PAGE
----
The use of private innovation and finance in public infrastructure is not a new concept but rather an old tradition experiencing a new revival.
The beginnings of partnership between private and public sectors can be traced as far back as the Roman Empire two thousand years ago in Europe. A network of postal stations was developed to accompany the vast expansion of the highway system under the Roman legions. The postal stations, which were actually small communities centered around large stables, warehouses, workshops, hotels and military barracks, were constructed and managed by a private partner for a five year period, sometimes including maintenance of associated highway, under a contract referred to as “manceps” and awarded by municipalities under competitive bidding. The Romans also notably conceded the construction and operation of ports and inland harbors.
However, this procedure disappeared with the fall of the Roman Empire and reappeared only during the Middle Ages for the construction of new fortified towns and the occupation of new lands in the south western region of France during the 12th and 13th centuries. Occupancy contracts for fortified towns concede the whole villages to their occupants under collective emphyteutic contracts which compelled the occupants to improve their village. Moreover, the practice of concessions on activities under monopoly in the community (mill, press, baker, bridge etc) as well as their associated tolls, generally on bridges and highways, in which the concessionaire paid a proportion of his income to the community to finance new works, was well-established under medieval custom.
During the 16th and 17th centuries, European sovereigns, and particularly in France, began much more expansive public works concession programs in canal construction, road paving (actual road concessions – see note1 ), waste collection, public lighting, mail distribution and public transportation.
The industrialization in Europe of the 19th century brought rapid urbanization and expansion of public networks in transport (railways, tramways, metropolitan), water supply and sewerage and energy. This expansion, achieved largely by private entrepreneurs, marked the golden age of concessions in Europe. The creation of railways took place under concessions in all European countries. In the North and the South, liberal ideas spawned by the French revolution and particularly the principle of free enterprise played an influential role in the systematic choice of concession. This period was one of weak administrative structures in all fields of delegated public action.
The 20th century European wars reversed the trend. The role of the State was increased by wars, both in preparing for them as well as in dealing with their consequences. The disruption of countries, economies and long-term contracts was strongly felt in all European countries. Rare before 1914, inflation and its effect upon contracts became clear during the Great Depression of 1929. The ensuing creation of the welfare state increased the role and resources of post-war states substantially.
As a result of economic turmoil and contractual standby or damage during war years, concessions in many fields were cancelled and rarely reestablished. The notion of stateowned companies was born to avoid the financial vulnerability of traditionally very longterm contracts, a movement which grew throughout Europe during the post-war periods, and consequently the size of the civil service sector increased considerably. In addition, with influence from Communist ideology, collectivism was considered as a viable and desirable alternative to free market principles.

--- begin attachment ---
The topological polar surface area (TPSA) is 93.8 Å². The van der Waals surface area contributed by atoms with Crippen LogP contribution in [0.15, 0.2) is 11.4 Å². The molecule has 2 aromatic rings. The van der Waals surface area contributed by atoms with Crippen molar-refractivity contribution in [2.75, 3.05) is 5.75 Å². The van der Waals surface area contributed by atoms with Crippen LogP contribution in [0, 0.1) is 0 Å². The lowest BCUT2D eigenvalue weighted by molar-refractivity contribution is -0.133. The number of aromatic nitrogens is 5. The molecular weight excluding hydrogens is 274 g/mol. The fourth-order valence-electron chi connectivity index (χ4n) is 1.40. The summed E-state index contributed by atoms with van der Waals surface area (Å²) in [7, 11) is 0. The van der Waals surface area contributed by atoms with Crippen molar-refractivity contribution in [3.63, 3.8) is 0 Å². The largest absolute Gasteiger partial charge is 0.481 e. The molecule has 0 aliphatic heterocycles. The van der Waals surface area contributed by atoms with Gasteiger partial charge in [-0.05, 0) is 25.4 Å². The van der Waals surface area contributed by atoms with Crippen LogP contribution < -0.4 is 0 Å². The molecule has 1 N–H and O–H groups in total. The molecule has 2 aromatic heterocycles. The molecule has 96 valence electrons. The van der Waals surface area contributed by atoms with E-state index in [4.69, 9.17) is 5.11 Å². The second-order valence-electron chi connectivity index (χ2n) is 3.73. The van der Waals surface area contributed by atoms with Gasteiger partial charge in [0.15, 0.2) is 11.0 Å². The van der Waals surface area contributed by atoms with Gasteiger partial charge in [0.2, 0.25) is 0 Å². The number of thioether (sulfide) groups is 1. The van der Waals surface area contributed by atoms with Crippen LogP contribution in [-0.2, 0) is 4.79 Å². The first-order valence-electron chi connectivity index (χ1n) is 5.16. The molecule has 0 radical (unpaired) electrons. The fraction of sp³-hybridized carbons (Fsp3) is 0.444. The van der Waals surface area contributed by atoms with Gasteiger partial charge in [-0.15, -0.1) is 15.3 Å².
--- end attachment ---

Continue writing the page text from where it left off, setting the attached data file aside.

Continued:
Thus, after World War I, new public infrastructure was mainly designed, constructed and financed from public funds and prior to 1982 there was very limited private financing of transport infrastructure in developing or transition countries.
One major exception in Europe was the tolled motorway construction programs in France and Spain from the 1960s financed by private consortia, mainly contractors and banks. However, the economic shocks from the oil crises of the 1970s resulted in financial difficulty for many of the concession companies with many being subsequently nationalized – in Spain five out of twelve companies and in France, three out of four companies.
In the USA, PPPs have played a much less prominent role in the development of transport infrastructure. Although private investors built the canals and railroads that transformed the country in the 19th century, the modern highways that were built in the 1930s and 1940s were built by public companies held by state and local governments. Tolls were preferred in the eastern part of the country while western states used revenues from a dedicated gasoline tax to finance untolled “freeways”. From the 1950s, the creation of the national Highway Trust Fund, funded by a national fuel tax of four cents a gallon, allowed the construction of the interstate highways system.
Throughout the industrialized and developing world, there has been a renewed move to liberalization and privatization of infrastructure activities from the 1980s and increasing dramatically into the 1990s. The first decade of the years 2000 has seen some consolidation of certain PPP programs, stagnation of others and expansion in new markets, notably in Asia.
Several developing countries have participated in this movement, pioneering improved forms of PPP. Market leaders among emerging economies such as Chile, Brazil, China, Hungary and, recently, India have gone further in introducing the private sector in infrastructure development and maintenance than many industrial countries. Simultaneously, initiatives aiming at outsourcing maintenance activities to private firms are being implemented in Africa, Asia and to a larger extent in Latin America.